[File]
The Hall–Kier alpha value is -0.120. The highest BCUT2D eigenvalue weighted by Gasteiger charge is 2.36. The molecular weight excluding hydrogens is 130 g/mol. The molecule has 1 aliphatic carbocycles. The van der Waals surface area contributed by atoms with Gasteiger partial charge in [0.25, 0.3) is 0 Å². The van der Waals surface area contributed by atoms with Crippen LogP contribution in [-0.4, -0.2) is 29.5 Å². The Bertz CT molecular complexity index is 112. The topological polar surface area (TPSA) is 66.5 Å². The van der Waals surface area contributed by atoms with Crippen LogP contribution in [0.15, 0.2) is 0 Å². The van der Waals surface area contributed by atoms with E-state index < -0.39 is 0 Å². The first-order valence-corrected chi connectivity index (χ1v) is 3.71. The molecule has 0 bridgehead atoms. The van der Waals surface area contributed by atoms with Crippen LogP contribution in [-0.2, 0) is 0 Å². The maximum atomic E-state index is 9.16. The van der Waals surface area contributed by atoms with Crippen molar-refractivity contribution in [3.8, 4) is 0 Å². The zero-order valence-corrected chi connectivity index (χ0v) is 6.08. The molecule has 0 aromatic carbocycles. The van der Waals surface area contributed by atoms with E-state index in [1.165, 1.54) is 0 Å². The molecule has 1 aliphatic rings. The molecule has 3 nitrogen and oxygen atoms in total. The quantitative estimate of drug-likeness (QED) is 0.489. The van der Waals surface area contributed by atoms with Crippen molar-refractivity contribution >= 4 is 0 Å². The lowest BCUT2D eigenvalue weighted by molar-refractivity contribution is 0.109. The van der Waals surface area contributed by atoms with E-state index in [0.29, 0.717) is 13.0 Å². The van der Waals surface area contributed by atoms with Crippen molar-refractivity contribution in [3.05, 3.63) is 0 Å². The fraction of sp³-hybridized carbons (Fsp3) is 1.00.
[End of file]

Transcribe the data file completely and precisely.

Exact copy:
The Hall–Kier alpha value is -0.120. The highest BCUT2D eigenvalue weighted by Gasteiger charge is 2.36. The molecular weight excluding hydrogens is 130 g/mol. The molecule has 1 aliphatic carbocycles. The van der Waals surface area contributed by atoms with Gasteiger partial charge in [0.25, 0.3) is 0 Å². The van der Waals surface area contributed by atoms with Crippen LogP contribution in [-0.4, -0.2) is 29.5 Å². The Bertz CT molecular complexity index is 112. The topological polar surface area (TPSA) is 66.5 Å². The van der Waals surface area contributed by atoms with Crippen LogP contribution in [0.15, 0.2) is 0 Å². The van der Waals surface area contributed by atoms with E-state index < -0.39 is 0 Å². The first-order valence-corrected chi connectivity index (χ1v) is 3.71. The molecule has 0 bridgehead atoms. The van der Waals surface area contributed by atoms with Crippen LogP contribution in [-0.2, 0) is 0 Å². The maximum atomic E-state index is 9.16. The van der Waals surface area contributed by atoms with Crippen molar-refractivity contribution in [3.8, 4) is 0 Å². The zero-order valence-corrected chi connectivity index (χ0v) is 6.08. The molecule has 0 aromatic carbocycles. The van der Waals surface area contributed by atoms with E-state index in [1.165, 1.54) is 0 Å². The molecule has 1 aliphatic rings. The molecule has 3 nitrogen and oxygen atoms in total. The quantitative estimate of drug-likeness (QED) is 0.489. The van der Waals surface area contributed by atoms with Crippen molar-refractivity contribution >= 4 is 0 Å². The lowest BCUT2D eigenvalue weighted by molar-refractivity contribution is 0.109. The van der Waals surface area contributed by atoms with E-state index in [0.29, 0.717) is 13.0 Å². The van der Waals surface area contributed by atoms with Crippen molar-refractivity contribution in [3.05, 3.63) is 0 Å². The fraction of sp³-hybridized carbons (Fsp3) is 1.00.